Zinc slumped 1.7 percent in London and copper futures were little changed in New York as U.S. lawmakers prepared for talks to avoid more than $600 billion in spending cuts and tax gains that will start in January.
Copper futures for March delivery fell less than 0.1 percent to $3.599 a pound on the Comex in New York. Prices rose as much as 0.6 percent today and fell as much as 0.4 percent.
On the London Metal Exchange, copper for delivery in three months slid less than 0.1 percent to $7,912.50 a metric ton ($3.59 a pound).
Aluminum, tin, nickel and lead also fell in London.
Base metals markets: NI BMMKTS
Natural gas futures maintained gains in New York after a government report showed a supply drop last week that matched forecasts.
Natural gas for February delivery advanced 4.7 cents, or 1.4 percent, to $3.459 per million British thermal units on the New York Mercantile Exchange. Gas was trading at $3.467 per million Btu before the storage report was released. Prices have risen 16 percent this year.
U.K. natural gas: NI NUKMKT Gas market: NI GASMARKET Americas natural gas: NI AGASMARKET European natural gas: NI EGASMARKET
Arabica coffee, heading for the biggest annual decline in 12 years, fell for a second day in New York on speculation slowing economies will dent demand just as supplies are ample. Cocoa and sugar gained.
Arabica coffee for March delivery was down 0.4 percent to $1.473 a pound by 7:21 a.m. on ICE Futures U.S. in New York. It’s fallen 35 percent this year, making it the worst performing commodity in the Standard & Poor’s gauge of 24 raw materials. Robusta coffee for March delivery dropped 0.4 percent to $1,913 a ton on NYSE Liffe in London, 5.8 percent higher this year.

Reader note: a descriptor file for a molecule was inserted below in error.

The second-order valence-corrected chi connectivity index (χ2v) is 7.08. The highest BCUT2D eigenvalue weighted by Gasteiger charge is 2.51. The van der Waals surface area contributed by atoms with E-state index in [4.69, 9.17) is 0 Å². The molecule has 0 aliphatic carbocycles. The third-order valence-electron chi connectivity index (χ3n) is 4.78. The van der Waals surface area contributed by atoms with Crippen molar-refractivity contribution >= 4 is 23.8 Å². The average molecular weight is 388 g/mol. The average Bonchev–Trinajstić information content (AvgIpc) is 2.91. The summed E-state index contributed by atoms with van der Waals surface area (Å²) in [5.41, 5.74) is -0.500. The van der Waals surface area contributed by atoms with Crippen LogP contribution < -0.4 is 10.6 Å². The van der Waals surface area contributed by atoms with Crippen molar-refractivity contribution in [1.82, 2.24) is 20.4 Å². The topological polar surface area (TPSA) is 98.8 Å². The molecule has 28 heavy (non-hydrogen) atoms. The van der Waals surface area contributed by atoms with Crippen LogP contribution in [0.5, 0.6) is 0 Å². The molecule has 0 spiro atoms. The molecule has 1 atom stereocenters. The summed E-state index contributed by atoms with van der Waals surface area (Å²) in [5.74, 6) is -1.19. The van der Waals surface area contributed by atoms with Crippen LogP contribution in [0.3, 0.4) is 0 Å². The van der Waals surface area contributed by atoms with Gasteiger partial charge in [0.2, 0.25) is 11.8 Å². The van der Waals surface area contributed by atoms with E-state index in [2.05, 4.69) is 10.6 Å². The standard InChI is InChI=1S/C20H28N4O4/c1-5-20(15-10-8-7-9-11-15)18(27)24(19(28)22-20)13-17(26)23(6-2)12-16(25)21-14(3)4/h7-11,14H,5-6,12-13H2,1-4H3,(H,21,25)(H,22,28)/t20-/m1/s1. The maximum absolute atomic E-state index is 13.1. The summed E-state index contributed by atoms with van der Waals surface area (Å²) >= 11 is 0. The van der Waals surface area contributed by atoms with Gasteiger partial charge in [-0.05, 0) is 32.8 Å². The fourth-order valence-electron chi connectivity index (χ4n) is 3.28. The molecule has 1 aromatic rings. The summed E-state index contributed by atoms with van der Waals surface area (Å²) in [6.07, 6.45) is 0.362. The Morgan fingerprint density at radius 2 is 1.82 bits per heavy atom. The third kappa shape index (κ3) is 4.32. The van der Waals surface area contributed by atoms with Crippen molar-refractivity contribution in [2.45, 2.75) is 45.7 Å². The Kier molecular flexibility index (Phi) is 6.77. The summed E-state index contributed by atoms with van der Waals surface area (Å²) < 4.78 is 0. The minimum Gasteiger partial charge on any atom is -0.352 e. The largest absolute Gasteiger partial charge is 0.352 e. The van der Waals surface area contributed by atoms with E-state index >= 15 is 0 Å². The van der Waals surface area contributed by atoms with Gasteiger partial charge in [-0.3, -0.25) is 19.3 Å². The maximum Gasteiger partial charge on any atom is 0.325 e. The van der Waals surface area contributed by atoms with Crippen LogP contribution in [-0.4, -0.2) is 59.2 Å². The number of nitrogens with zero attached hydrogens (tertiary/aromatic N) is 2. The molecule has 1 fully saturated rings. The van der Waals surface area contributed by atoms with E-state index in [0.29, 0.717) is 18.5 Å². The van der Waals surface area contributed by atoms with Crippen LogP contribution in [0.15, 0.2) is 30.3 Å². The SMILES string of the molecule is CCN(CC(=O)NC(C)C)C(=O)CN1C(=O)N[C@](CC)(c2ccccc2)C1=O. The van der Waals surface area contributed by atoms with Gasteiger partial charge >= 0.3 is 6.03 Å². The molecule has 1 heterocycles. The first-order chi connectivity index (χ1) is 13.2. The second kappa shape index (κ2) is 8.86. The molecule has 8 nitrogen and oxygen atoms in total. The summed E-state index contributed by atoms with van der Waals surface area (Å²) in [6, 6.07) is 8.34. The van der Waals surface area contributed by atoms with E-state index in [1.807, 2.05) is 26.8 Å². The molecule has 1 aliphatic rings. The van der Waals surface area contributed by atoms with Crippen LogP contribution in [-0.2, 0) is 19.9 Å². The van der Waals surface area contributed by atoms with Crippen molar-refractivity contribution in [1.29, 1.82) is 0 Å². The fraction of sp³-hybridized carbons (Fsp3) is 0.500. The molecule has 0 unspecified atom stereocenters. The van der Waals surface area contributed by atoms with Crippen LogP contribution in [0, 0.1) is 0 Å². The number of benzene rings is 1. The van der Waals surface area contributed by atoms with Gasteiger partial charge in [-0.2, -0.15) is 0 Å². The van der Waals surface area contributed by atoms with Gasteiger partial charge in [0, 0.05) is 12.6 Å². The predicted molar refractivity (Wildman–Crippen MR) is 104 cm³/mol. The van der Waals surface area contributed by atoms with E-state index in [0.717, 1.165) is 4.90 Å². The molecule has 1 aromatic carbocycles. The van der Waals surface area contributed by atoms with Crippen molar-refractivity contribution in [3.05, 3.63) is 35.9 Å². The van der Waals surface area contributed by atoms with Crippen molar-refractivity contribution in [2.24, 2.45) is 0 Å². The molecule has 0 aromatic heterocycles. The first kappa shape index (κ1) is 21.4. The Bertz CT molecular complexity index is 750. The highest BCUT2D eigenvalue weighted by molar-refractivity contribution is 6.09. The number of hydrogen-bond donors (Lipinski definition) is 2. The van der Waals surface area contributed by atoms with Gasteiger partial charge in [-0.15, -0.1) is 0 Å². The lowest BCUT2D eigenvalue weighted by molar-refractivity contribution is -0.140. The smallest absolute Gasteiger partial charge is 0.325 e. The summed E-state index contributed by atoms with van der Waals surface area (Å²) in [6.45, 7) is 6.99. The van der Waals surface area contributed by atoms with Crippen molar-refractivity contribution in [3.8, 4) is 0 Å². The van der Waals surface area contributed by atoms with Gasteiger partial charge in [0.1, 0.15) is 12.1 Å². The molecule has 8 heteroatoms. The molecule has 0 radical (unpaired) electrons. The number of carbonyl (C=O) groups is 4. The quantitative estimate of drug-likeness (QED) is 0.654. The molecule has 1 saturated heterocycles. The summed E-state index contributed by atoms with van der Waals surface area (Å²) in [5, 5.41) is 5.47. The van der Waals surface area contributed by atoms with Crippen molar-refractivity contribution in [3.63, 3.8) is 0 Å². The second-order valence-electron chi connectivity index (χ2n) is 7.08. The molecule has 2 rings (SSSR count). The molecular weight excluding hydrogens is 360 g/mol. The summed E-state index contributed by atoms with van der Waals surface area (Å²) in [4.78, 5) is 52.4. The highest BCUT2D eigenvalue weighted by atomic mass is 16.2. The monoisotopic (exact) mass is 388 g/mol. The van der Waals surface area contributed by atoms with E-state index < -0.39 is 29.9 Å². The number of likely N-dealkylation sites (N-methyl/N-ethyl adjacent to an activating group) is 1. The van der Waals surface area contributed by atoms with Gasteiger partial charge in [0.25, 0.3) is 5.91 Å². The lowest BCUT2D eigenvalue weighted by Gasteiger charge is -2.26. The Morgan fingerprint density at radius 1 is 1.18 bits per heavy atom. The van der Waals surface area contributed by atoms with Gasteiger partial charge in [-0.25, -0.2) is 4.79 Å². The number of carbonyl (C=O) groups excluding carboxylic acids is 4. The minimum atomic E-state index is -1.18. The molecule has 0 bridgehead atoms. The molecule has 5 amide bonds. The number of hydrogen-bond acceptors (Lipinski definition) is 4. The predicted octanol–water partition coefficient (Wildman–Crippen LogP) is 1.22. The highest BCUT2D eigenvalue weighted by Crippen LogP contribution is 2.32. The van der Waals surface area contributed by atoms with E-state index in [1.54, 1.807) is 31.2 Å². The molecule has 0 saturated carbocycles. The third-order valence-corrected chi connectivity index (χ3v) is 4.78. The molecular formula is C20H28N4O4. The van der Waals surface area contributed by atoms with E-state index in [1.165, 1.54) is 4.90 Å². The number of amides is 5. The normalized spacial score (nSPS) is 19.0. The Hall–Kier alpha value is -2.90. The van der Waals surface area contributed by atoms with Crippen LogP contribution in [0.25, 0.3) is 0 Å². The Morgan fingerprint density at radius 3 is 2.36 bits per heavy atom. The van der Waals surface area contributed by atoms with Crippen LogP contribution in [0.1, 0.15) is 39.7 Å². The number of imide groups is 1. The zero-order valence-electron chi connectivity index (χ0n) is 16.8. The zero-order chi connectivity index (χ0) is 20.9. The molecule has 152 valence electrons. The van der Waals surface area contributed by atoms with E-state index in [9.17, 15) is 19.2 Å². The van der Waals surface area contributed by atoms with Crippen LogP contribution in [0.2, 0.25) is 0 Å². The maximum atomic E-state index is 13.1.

Cocoa for March delivery gained 0.7 percent to $2,271 a ton ICE. It rose 7.6 percent this year. Cocoa for March delivery gained 0.3 percent to 1,445 pounds ($2,332) a ton on NYSE Liffe. The commodity was up 4.7 percent this year.
Raw sugar for March delivery was 0.3 percent higher at 19.51 cents a pound in New York. It lost 16 percent this year. White, or refined, sugar for March delivery was up 0.2 percent to $523.20 a ton in London. It fell 13 percent this year.
Soft commodities markets: NI SOMKTS
Wheat rebounded from a five-month low on speculation that a government report today may show a gain in U.S. export sales after prices dropped. Soybeans and corn also increased.
Wheat for March delivery climbed 0.7 percent to $7.775 a bushel by 6:16 a.m. on the Chicago Board of Trade. Futures dropped to $7.645 yesterday, the lowest level since July 2. Prices are still headed for a 19 percent advance this year.
Trading in wheat in Chicago was about 60 percent lower than the 30-day average for the time of day, according to data compiled by Bloomberg.
In Paris, milling wheat for March delivery rose 0.8 percent to 250.25 euros ($329.89) a ton on NYSE Liffe. The most-active contract is up 28 percent this year.